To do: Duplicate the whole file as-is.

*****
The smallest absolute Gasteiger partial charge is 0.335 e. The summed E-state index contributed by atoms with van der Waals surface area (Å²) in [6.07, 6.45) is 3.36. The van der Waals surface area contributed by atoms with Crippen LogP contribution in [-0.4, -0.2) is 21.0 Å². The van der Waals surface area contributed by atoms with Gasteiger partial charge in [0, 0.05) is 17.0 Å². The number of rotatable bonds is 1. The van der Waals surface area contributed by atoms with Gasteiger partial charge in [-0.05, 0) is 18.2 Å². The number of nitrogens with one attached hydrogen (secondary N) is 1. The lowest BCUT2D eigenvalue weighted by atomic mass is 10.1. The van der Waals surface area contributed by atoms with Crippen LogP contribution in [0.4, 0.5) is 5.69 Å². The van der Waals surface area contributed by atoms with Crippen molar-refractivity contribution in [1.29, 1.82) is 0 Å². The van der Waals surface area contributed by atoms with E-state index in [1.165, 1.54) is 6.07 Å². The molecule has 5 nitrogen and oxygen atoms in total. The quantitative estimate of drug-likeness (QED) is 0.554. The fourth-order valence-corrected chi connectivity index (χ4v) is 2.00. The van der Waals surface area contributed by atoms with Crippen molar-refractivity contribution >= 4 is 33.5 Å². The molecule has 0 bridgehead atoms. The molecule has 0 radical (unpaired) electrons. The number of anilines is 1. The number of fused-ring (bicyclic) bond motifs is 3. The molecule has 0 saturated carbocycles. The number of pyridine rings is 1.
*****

The smallest absolute Gasteiger partial charge is 0.335 e. The summed E-state index contributed by atoms with van der Waals surface area (Å²) in [6.07, 6.45) is 3.36. The van der Waals surface area contributed by atoms with Crippen LogP contribution in [-0.4, -0.2) is 21.0 Å². The van der Waals surface area contributed by atoms with Gasteiger partial charge in [0, 0.05) is 17.0 Å². The number of rotatable bonds is 1. The van der Waals surface area contributed by atoms with Gasteiger partial charge in [-0.05, 0) is 18.2 Å². The number of nitrogens with one attached hydrogen (secondary N) is 1. The lowest BCUT2D eigenvalue weighted by atomic mass is 10.1. The van der Waals surface area contributed by atoms with Crippen LogP contribution in [0.4, 0.5) is 5.69 Å². The van der Waals surface area contributed by atoms with Crippen molar-refractivity contribution in [1.29, 1.82) is 0 Å². The van der Waals surface area contributed by atoms with E-state index in [1.165, 1.54) is 6.07 Å². The molecule has 5 nitrogen and oxygen atoms in total. The quantitative estimate of drug-likeness (QED) is 0.554. The fourth-order valence-corrected chi connectivity index (χ4v) is 2.00. The van der Waals surface area contributed by atoms with Crippen molar-refractivity contribution >= 4 is 33.5 Å². The molecule has 0 bridgehead atoms. The molecule has 0 radical (unpaired) electrons. The number of anilines is 1. The number of fused-ring (bicyclic) bond motifs is 3. The molecule has 0 saturated carbocycles. The number of pyridine rings is 1.